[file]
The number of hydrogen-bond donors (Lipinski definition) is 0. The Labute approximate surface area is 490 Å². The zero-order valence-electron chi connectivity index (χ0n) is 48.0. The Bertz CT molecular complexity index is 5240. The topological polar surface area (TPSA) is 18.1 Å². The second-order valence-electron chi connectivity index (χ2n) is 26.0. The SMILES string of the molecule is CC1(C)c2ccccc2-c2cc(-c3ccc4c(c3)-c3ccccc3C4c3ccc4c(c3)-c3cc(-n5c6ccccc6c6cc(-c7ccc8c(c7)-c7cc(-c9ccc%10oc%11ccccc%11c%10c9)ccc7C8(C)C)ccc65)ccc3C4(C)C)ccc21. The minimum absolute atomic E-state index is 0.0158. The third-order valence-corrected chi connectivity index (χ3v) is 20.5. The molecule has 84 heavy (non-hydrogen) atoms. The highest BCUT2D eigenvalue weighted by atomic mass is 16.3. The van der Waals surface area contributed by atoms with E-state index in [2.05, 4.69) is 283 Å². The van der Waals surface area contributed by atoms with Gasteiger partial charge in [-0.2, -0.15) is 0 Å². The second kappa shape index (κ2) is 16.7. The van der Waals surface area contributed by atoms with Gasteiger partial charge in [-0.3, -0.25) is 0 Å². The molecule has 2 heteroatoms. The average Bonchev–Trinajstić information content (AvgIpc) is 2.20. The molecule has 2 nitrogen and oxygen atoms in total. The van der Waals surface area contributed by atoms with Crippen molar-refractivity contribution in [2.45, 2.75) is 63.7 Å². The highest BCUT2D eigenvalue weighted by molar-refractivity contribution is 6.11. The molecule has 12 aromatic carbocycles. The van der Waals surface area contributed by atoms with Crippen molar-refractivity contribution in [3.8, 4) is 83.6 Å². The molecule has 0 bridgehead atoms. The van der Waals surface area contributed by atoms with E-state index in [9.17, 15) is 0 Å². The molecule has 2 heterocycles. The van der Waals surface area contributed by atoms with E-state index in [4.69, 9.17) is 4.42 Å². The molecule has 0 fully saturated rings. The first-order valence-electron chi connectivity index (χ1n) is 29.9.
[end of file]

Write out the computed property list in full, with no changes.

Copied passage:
The number of hydrogen-bond donors (Lipinski definition) is 0. The Labute approximate surface area is 490 Å². The zero-order valence-electron chi connectivity index (χ0n) is 48.0. The Bertz CT molecular complexity index is 5240. The topological polar surface area (TPSA) is 18.1 Å². The second-order valence-electron chi connectivity index (χ2n) is 26.0. The SMILES string of the molecule is CC1(C)c2ccccc2-c2cc(-c3ccc4c(c3)-c3ccccc3C4c3ccc4c(c3)-c3cc(-n5c6ccccc6c6cc(-c7ccc8c(c7)-c7cc(-c9ccc%10oc%11ccccc%11c%10c9)ccc7C8(C)C)ccc65)ccc3C4(C)C)ccc21. The minimum absolute atomic E-state index is 0.0158. The third-order valence-corrected chi connectivity index (χ3v) is 20.5. The molecule has 84 heavy (non-hydrogen) atoms. The highest BCUT2D eigenvalue weighted by atomic mass is 16.3. The van der Waals surface area contributed by atoms with E-state index in [2.05, 4.69) is 283 Å². The van der Waals surface area contributed by atoms with Gasteiger partial charge in [-0.2, -0.15) is 0 Å². The second kappa shape index (κ2) is 16.7. The van der Waals surface area contributed by atoms with Gasteiger partial charge in [-0.3, -0.25) is 0 Å². The molecule has 2 heteroatoms. The average Bonchev–Trinajstić information content (AvgIpc) is 2.20. The molecule has 2 nitrogen and oxygen atoms in total. The van der Waals surface area contributed by atoms with Crippen molar-refractivity contribution in [2.45, 2.75) is 63.7 Å². The highest BCUT2D eigenvalue weighted by molar-refractivity contribution is 6.11. The molecule has 12 aromatic carbocycles. The van der Waals surface area contributed by atoms with Crippen molar-refractivity contribution in [3.8, 4) is 83.6 Å². The molecule has 0 bridgehead atoms. The van der Waals surface area contributed by atoms with E-state index in [9.17, 15) is 0 Å². The molecule has 2 heterocycles. The van der Waals surface area contributed by atoms with E-state index in [4.69, 9.17) is 4.42 Å². The molecule has 0 fully saturated rings. The first-order valence-electron chi connectivity index (χ1n) is 29.9.